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Space Science

Massive Diamond Found Orbiting Pulsar 204

Posted by timothy
from the think-of-the-street-value-of-this-mountain dept.
HairyNevus writes "A recent survey of pulsars has revealed a fascinating discovery of a millisecond pulsar in system PSR J17191438 that has stripped a nearby white dwarf star down to its very core. Although no longer visible, is still has the mass of Jupiter. The remaining core rotates its neutron star companion with a period of just under 2 hours, indicating extremely close proximity. Given this distance, scientists have calculated that the substance of the core must be very compact, and, without building up the point, they conclude it is made of diamond. One thing I found misleading about the article is that it refers to the core as having 'the size of Jupiter' and 'the mass of Jupiter.' Given their different densities (diamond vs. mostly helium), it would seem clear that their size (i.e. volume) differs."
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Massive Diamond Found Orbiting Pulsar

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  • Better Press Release (Score:5, Informative)

    by eldavojohn (898314) * <eldavojohn@gm[ ].com ['ail' in gap]> on Thursday August 25, 2011 @04:04PM (#37212236) Journal

    One thing I found misleading about the article is that it refers to the core as having 'the size of Jupiter' and 'the mass of Jupiter.'

    Here's the correct Science Journal link [sciencemag.org] and here is a better press release from the Max Planck Institute [mpifr-bonn.mpg.de] that clarifies:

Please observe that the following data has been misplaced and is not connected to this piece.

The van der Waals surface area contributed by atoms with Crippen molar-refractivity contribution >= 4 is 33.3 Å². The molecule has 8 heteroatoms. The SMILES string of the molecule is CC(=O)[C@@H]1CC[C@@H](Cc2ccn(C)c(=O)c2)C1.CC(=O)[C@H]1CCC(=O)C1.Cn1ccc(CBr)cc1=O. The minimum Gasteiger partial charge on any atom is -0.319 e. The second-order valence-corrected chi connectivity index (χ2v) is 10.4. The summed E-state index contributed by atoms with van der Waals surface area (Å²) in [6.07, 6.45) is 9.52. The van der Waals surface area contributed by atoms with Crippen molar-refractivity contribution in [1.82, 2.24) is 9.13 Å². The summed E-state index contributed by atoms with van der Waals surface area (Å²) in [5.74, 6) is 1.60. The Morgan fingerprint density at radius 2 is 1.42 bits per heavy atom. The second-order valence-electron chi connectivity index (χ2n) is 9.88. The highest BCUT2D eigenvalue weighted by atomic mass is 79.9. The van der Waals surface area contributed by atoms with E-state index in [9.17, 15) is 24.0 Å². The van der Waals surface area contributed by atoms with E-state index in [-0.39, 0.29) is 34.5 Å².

For the newly discovered pulsar, known as PSR J1719-1438, the astronomers noticed that the arrival times of the pulses were systematically modulated and concluded that this is due to the gravitational pull of a small orbiting companion, a planet. These modulations can tell astronomers several more things about the companion. First, it orbits the pulsar in just two hours and ten minutes, and the distance between the two objects is 600,000 km - a little bit less than the radius of our Sun. Second, the companion is so close to the pulsar that if its diameter was any larger than 60,000 km (less than half the diameter of Jupiter) it would be ripped apart by the gravity of the pulsar.

    So it appears that the article saying "size equivalent to Jupiter" (volume?) is wrong if the Max Planck Institute is correct in saying that its diameter has to be less than half the diameter of Jupiter.

  • by MMORG (311325) on Thursday August 25, 2011 @04:38PM (#37212700)

    This isn't diamond in any sense that we usualy think of it. Yes, it's carbon atoms, and yes, they're "crystallized", but the core of a white dwarf is composed mostly of electron-degnerate matter where all of the electrons have been disassociated from their parent atoms and all the nuclei clump together, floating in a sea of electrons. This stuff has a density of roughly 1000 kilograms (2,200 lbs) per cubic centimeter. I imagine it would *catastrophically* decompress if you could teleport a chunk of it back to earth. It's not diamond.

  • by Xylantiel (177496) on Thursday August 25, 2011 @09:57PM (#37215028)

    The answer is no it is not diamond.

    One issue is the one you point out, that the correct crystalline structure at high densities/pressures is not a diamond lattice. There is also the pesky fact that the inner portions of white dwarf stars are made of carbon and oxygen.

    One could actually go on and on because diamond is a covalently bonded crystal, while this stuff will be a degenerate electron gas containing an ionic crystal, much more like a crystalline metal.

    I study white dwarf stars for a living (yes really) and calling this stuff diamond is just idiotic.

The most exciting phrase to hear in science, the one that heralds new discoveries, is not "Eureka!" (I found it!) but "That's funny ..." -- Isaac Asimov

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